All reactants or reagents including dry solvents were obtained from commercial suppliers and used as received. All ester dance reactions were performed in 20-ml glass vessel tubes equipped with J. Young O-ring tap and heated (IKA Plate RCT digital) in an oil bath unless otherwise noted. All work-up and purification procedures were carried out with reagent-grade solvents in air. Synthetic methods of all of starting materials are described in the data in the Supplementary Materials.

Analytical thin-layer chromatography (TLC) was performed using Silicagel 70 TLC Plate-Wako (0.25 mm). The developed chromatogram was analyzed by ultraviolet lamp (254 nm). Flash column chromatography was performed with Biotage Isolera equipped with Biotage SNAP Cartridge KP-Sil columns. Preparative TLC (PTLC) was performed using Wakogel B5-F silica-coated plates (0.75 mm) prepared in our laboratory. Gas chromatography (GC) analysis was conducted on a Shimadzu GC-2010 Plus instrument equipped with an HP-5 column (30 m by 0.25 mm, Hewlett-Packard) with n-decane as an internal standard. High-resolution mass spectra (HRMS) were conducted on Thermo Fisher Scientific Exactive Plus (electrospray ionization and direct analysis in real time). Nuclear magnetic resonance (NMR) spectra were recorded on a JEOL JNM-ECS-400 (1H, 400 MHz; 13C, 101 MHz) spectrometer.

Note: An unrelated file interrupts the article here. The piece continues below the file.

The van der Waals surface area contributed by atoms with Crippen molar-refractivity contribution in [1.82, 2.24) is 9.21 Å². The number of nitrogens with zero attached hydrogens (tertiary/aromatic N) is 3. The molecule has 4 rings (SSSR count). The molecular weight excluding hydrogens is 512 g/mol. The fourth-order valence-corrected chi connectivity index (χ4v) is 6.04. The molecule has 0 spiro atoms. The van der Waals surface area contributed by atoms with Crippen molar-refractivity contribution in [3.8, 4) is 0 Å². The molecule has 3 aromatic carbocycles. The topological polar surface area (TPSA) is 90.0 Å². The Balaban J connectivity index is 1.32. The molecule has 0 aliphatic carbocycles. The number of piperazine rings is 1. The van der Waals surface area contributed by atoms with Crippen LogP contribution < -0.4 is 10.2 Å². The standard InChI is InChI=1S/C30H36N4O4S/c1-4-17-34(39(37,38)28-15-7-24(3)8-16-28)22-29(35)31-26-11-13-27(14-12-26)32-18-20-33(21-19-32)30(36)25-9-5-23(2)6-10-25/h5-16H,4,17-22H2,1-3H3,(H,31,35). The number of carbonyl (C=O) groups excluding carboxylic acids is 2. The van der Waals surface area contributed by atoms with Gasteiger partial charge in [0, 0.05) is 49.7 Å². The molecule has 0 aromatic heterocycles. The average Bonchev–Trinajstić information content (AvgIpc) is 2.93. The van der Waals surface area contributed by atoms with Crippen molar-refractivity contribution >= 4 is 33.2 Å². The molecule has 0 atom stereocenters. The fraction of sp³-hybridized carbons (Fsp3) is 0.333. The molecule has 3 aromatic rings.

General procedure for ester dance reactions

A 20-ml glass vessel equipped with J. Young O-ring tap containing a magnetic stirring bar and K2CO3 (27.6 mg, 0.20 mmol, and 0.50 equiv) was dried with a heat gun in vacuo and filled with N2 after cooling to room temperature. To this vessel were added aromatic esters 1 (0.40 mmol, 1.0 equiv), PdCl2 (7.1 mg, 0.040 mmol, 10 mol %), and 3,4-bis(dicyclohexylphosphino)thiophene (dcypt: 38.1 mg, 0.080 mmol, 20 mol %). The vessel was placed under vacuum, refilled with N2 gas three times, and then added with m-xylene (0.80 ml). The vessel was sealed with O-ring tap and then heated at 150°C for 24 hours with stirring. After cooling the reaction mixture to room temperature, the mixture was passed through a short silica gel pad with EtOAc as an eluent and then concentrated in vacuo. The residue was purified by PTLC to afford the corresponding rearranged product 2. The ratio of 1 and 2 was determined by 1H NMR analysis.

Procedure for ester dance and decarbonylative C─H arylation